The source material for a PnP RPG forces the creators of a show to flesh out their world. When the setting's creators are writing their own stories, it's natural that they focus on certain areas of the world. The story follows a (usually) small set of characters through a finite plot. The world that is exposed through the story is designed to fit the needs of the story. The occasional glimpses of other parts of the world serve as flavor and remind fans that there is more to the world. Conversely, an RPG has to answer all of the questions that might come up in an adventure. Where does the food come from? How much do things cost? What religions are there? Where are the dead buried?

A map of Bas Lag, the setting of several novels by China Mieville, from JenJenRobot's DeviantArt

The Star Wars RPG famously introduced the name "Twi'lek" for the species of aliens with the head-tails. You know, like in Jabba's palace where that guy with the sharp teeth and the fingernails gets creepy all over R2-D2 and that dancer gets fed to the rancor. Fans knew that Wookiees and Trandoshans were both strong, but the RPG had to decide which was stronger. The game had to allow players to do everything the heroes did in the movies: fly space ships, repair droids, shoot stormtroopers and, of course, to Use the Force™.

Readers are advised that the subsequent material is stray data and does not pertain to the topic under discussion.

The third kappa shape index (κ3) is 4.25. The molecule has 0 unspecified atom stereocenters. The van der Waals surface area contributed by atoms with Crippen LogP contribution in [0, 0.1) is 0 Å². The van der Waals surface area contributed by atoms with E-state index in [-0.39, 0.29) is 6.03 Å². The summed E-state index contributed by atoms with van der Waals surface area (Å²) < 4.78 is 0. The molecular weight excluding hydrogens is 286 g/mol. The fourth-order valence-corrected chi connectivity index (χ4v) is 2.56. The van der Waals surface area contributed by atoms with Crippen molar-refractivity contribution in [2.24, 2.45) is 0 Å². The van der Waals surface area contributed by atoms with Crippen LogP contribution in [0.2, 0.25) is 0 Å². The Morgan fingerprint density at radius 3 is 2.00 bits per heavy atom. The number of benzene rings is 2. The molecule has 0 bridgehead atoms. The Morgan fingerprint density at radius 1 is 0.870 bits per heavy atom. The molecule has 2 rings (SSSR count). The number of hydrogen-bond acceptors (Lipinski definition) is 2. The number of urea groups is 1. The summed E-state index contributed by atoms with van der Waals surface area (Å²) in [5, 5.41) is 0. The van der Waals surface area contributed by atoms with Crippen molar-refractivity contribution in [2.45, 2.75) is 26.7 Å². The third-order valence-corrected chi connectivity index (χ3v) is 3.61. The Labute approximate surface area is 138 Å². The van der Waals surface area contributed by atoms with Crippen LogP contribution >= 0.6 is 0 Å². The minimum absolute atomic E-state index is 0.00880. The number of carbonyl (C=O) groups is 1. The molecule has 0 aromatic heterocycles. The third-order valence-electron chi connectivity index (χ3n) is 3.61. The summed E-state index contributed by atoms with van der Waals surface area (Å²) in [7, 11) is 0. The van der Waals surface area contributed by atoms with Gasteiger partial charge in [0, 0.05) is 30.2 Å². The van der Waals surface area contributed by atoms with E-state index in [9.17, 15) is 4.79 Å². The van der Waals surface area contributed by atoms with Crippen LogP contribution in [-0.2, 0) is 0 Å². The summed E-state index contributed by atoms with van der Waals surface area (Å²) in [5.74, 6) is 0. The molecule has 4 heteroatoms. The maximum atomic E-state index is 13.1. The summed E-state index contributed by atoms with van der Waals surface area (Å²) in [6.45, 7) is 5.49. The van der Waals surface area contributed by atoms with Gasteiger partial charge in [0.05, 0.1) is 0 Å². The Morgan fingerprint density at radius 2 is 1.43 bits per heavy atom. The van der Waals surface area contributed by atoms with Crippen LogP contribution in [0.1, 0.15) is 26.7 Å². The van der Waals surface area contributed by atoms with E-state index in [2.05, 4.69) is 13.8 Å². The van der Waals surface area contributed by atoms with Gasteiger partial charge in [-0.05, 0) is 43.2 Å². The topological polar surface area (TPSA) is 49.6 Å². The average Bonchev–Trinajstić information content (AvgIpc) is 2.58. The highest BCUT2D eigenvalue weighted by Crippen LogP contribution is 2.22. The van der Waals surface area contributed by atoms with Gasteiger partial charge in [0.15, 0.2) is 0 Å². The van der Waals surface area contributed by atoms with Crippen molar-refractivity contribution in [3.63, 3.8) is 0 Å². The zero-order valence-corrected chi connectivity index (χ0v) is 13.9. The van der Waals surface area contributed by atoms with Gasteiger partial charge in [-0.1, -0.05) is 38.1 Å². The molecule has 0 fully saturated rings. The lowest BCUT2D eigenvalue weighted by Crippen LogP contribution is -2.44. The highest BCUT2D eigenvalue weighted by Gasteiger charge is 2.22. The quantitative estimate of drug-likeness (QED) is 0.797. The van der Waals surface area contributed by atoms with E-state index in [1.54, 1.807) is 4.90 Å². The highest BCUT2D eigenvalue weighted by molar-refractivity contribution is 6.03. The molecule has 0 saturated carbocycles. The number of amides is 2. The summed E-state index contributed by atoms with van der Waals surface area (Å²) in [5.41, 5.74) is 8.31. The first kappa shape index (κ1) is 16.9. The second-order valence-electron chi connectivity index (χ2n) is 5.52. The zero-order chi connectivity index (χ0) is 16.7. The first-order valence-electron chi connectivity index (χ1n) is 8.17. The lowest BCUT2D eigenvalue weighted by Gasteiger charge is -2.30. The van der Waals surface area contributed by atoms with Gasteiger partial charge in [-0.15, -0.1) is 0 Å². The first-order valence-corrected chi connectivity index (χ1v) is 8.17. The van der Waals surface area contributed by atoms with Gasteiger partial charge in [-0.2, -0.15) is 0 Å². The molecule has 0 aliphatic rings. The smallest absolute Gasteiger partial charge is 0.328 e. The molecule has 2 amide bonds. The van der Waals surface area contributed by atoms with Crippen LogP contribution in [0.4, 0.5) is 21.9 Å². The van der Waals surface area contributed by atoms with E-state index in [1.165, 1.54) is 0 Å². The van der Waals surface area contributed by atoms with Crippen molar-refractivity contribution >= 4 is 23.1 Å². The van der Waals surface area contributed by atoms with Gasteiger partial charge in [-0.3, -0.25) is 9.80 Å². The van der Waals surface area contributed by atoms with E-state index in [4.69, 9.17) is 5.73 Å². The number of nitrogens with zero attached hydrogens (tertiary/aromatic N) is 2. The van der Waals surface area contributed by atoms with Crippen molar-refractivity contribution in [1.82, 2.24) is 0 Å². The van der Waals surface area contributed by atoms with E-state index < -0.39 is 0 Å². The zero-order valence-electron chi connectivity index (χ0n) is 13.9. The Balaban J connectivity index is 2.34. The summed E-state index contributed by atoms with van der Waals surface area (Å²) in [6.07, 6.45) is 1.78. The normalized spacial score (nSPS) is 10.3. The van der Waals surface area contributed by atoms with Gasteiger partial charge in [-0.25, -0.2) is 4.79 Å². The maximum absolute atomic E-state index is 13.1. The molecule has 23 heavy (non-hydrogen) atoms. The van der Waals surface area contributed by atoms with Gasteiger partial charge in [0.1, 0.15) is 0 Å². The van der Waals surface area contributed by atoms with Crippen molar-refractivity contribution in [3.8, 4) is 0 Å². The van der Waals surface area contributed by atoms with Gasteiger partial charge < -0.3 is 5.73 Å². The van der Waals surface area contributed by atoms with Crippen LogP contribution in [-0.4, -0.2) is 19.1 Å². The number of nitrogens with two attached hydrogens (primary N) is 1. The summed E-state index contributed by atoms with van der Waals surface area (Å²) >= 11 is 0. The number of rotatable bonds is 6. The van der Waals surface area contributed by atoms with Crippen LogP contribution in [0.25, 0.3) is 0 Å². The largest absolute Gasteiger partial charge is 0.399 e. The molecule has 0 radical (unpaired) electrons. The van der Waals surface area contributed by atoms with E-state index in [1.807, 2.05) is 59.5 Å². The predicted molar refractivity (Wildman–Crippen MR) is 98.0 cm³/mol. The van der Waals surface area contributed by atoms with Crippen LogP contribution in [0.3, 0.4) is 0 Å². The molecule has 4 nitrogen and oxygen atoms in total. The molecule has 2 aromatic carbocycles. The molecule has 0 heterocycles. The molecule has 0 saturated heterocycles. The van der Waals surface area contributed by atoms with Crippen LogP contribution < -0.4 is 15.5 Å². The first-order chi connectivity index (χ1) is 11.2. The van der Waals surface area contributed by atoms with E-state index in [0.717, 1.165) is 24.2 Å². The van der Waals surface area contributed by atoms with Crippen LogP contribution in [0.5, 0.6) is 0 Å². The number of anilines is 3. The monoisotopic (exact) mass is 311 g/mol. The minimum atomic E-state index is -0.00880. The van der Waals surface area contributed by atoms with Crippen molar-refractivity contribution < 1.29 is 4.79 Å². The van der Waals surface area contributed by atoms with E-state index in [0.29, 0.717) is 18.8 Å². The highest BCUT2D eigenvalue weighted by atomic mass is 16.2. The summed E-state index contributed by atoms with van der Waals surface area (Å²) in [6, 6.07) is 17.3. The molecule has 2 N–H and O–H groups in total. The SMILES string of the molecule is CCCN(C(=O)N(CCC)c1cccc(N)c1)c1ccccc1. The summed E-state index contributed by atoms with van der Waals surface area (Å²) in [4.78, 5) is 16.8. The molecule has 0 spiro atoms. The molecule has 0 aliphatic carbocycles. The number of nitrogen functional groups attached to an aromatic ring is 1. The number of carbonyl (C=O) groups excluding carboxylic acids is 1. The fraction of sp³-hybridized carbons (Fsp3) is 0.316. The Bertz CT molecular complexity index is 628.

Which leads me to the downside of having a pen-and-paper game made for your world: by filling out the blank spots, you also limit the possibilities. In the first Star Wars movie, it seemed like the Force could do anything: influence people's minds, sense far-off events, see without your eyes, and even choke people from across the room. In the Star Wars RPG, each of these has a corresponding ability. These abilities, along with a few more, represent the full scope of Force powers. In the second movie, Yoda told Luke that the only difference between lifting a rock and an X-Wing was in his mind. According to the chart on page 98 of the Saga Edition of the Star Wars RPG, the difference is about 30 points.